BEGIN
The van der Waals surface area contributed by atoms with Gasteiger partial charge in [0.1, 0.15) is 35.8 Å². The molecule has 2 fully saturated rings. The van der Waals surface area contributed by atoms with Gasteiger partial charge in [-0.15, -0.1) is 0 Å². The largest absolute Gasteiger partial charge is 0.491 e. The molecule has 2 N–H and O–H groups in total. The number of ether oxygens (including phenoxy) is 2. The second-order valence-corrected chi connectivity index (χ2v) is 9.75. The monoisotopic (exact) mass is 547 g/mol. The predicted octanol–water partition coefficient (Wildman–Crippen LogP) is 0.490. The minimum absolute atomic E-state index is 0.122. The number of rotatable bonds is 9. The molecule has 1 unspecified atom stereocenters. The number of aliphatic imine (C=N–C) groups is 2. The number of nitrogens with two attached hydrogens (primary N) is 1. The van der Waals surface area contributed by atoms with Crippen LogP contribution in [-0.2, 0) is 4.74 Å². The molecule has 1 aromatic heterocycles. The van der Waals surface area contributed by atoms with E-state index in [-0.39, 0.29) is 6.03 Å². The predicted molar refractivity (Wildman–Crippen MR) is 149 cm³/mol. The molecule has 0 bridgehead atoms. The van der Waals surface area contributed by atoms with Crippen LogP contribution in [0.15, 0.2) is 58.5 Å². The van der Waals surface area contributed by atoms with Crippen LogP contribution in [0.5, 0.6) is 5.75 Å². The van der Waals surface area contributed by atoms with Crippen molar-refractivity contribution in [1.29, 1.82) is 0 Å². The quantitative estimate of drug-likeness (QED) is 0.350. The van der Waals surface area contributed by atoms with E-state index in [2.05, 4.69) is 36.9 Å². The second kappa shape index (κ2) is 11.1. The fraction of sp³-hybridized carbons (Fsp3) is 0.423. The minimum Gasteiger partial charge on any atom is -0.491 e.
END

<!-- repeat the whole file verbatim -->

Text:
The van der Waals surface area contributed by atoms with Gasteiger partial charge in [0.1, 0.15) is 35.8 Å². The molecule has 2 fully saturated rings. The van der Waals surface area contributed by atoms with Gasteiger partial charge in [-0.15, -0.1) is 0 Å². The largest absolute Gasteiger partial charge is 0.491 e. The molecule has 2 N–H and O–H groups in total. The number of ether oxygens (including phenoxy) is 2. The second-order valence-corrected chi connectivity index (χ2v) is 9.75. The monoisotopic (exact) mass is 547 g/mol. The predicted octanol–water partition coefficient (Wildman–Crippen LogP) is 0.490. The minimum absolute atomic E-state index is 0.122. The number of rotatable bonds is 9. The molecule has 1 unspecified atom stereocenters. The number of aliphatic imine (C=N–C) groups is 2. The number of nitrogens with two attached hydrogens (primary N) is 1. The van der Waals surface area contributed by atoms with Crippen LogP contribution in [-0.2, 0) is 4.74 Å². The molecule has 1 aromatic heterocycles. The van der Waals surface area contributed by atoms with E-state index in [-0.39, 0.29) is 6.03 Å². The predicted molar refractivity (Wildman–Crippen MR) is 149 cm³/mol. The molecule has 0 bridgehead atoms. The van der Waals surface area contributed by atoms with Crippen LogP contribution in [0.15, 0.2) is 58.5 Å². The van der Waals surface area contributed by atoms with Crippen LogP contribution in [0.5, 0.6) is 5.75 Å². The van der Waals surface area contributed by atoms with Crippen molar-refractivity contribution in [1.29, 1.82) is 0 Å². The quantitative estimate of drug-likeness (QED) is 0.350. The van der Waals surface area contributed by atoms with E-state index in [2.05, 4.69) is 36.9 Å². The second kappa shape index (κ2) is 11.1. The fraction of sp³-hybridized carbons (Fsp3) is 0.423. The minimum Gasteiger partial charge on any atom is -0.491 e.